After their marital separation, Barry and Greenwich's professional relations understandably cooled as well. "We tried to write together after we split up, but it was awful", Greenwich recalled several years ago. "We couldn't . . . with divorce papers sitting right next to us." Reportedly, Phil Spector was responsible for salvaging the team. At his request, they reunited in early 1966 for the writing sessions that yielded Ike and Tina Turner's "River-Deep, Mountain-High" and The Ronettes' "I Can Hear Music" (the final Philles chart single, which Jeff Barry produced). After this project ended, Jeff Barry and Ellie Greenwich re-evaluated their creative partnership and realized it was still viable. They subsequently made the difficult decision to continue working together. However, their prospects were not as rosy as before. With more and more recording artists starting to write their own material, and new sounds being introduced onto the music scene, the changes in Rock 'n' Roll were coming fast and furious. Would the team be able to keep pace? Was there still a place for them on the charts?

Neil Diamond

The Gang At Bang

The answer to these questions came on 21 May, 1966, when a single called "Solitary Man" appeared on Billboard's Hot 100. The artist was Neil Diamond, and his name was destined to be a familiar one to record buyers for years to come. When Ellie Greenwich first encountered Diamond, he was just another down-on-his-luck songwriter; but both she and Barry thought there was something distinctly commercial about the brooding, introspective songs he wrote. They partnered with him in a new publishing company, Tallyrand Music, and then started shopping for a record deal.

First stop was Red-Bird Records, but much to their surprise, Leiber and Stoller showed little interest in Diamond. In fact, the two men were on the verge of selling their shares in the now-floundering label; on their advice, Barry and Greenwich would soon follow suit. Undeterred, Jeff Barry paid a visit to Atlantic Records' Jerry Wexler, and successfully sold him on Neil Diamond's talent. Wexler decided to place the handsome singer on Bang Records, a new Atlantic subsidiary run by writer/producer Bert Berns. Bang's Atlantic affiliation proved short-lived, as did Neil Diamond's time as a Bang artist, but both lasted long enough to launch his stellar recording career. At Bang, Barry and Greenwich began working with him in earnest, polishing their rough Diamond into a star. "Solitary Man" was the first of nine consecutive chart singles they would produce for him in 1966 and 1967.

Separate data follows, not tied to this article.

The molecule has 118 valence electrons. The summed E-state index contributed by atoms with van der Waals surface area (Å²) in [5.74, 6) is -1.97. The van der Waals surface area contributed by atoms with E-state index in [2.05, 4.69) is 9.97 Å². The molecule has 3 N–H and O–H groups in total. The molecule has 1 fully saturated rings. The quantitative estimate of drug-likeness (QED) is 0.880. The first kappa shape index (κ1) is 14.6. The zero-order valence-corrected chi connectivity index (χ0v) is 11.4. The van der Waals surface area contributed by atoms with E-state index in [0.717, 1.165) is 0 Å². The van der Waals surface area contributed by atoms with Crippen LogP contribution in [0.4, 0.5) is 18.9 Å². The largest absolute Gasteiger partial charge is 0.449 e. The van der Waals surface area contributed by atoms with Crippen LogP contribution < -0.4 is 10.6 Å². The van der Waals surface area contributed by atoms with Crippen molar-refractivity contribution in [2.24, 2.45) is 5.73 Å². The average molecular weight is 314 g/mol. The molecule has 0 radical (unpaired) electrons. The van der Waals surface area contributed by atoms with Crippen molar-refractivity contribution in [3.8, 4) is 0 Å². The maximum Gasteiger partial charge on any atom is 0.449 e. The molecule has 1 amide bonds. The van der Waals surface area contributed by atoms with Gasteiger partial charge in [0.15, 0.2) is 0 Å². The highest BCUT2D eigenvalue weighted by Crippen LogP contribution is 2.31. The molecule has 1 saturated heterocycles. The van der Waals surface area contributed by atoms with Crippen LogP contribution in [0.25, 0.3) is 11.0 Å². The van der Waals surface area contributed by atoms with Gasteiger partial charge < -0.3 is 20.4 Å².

With "Cherry, Cherry", Neil Diamond's second Bang single, the classic "Jukebox" Jeff sound was born. This record set the standard for Barry's late-60s productions. All the elements were there: The aggressive acoustic guitars, the crisp handclappings, the keyboard hooks, the south-of-the-border twist in Artie Butler's musical arrangement, and the Gospel-tinged, call-and-response backing vocals. This style of production stayed with Neil Diamond even after his association with Jeff Barry ended; you can hear echoes of "Cherry, Cherry" in his later hits for the Uni label like "Two-Bit Manchild",. "Walk On Water" and "Crunchy Granola Suite". By now, Barry/Greenwich session regulars Artie Butler, Al Gorgoni, Russ Saunders and Gary Chester had been augmented by guitarists Hugh McCracken and Don Thomas, bass player Louie Mauro, pianist Stan Free, drummer Herbie Lovelle and percussionist Tommy Cerone from Neil Diamond's band. With Diamond himself contributing acoustic guitar licks, these men formed one wicked rhythm section.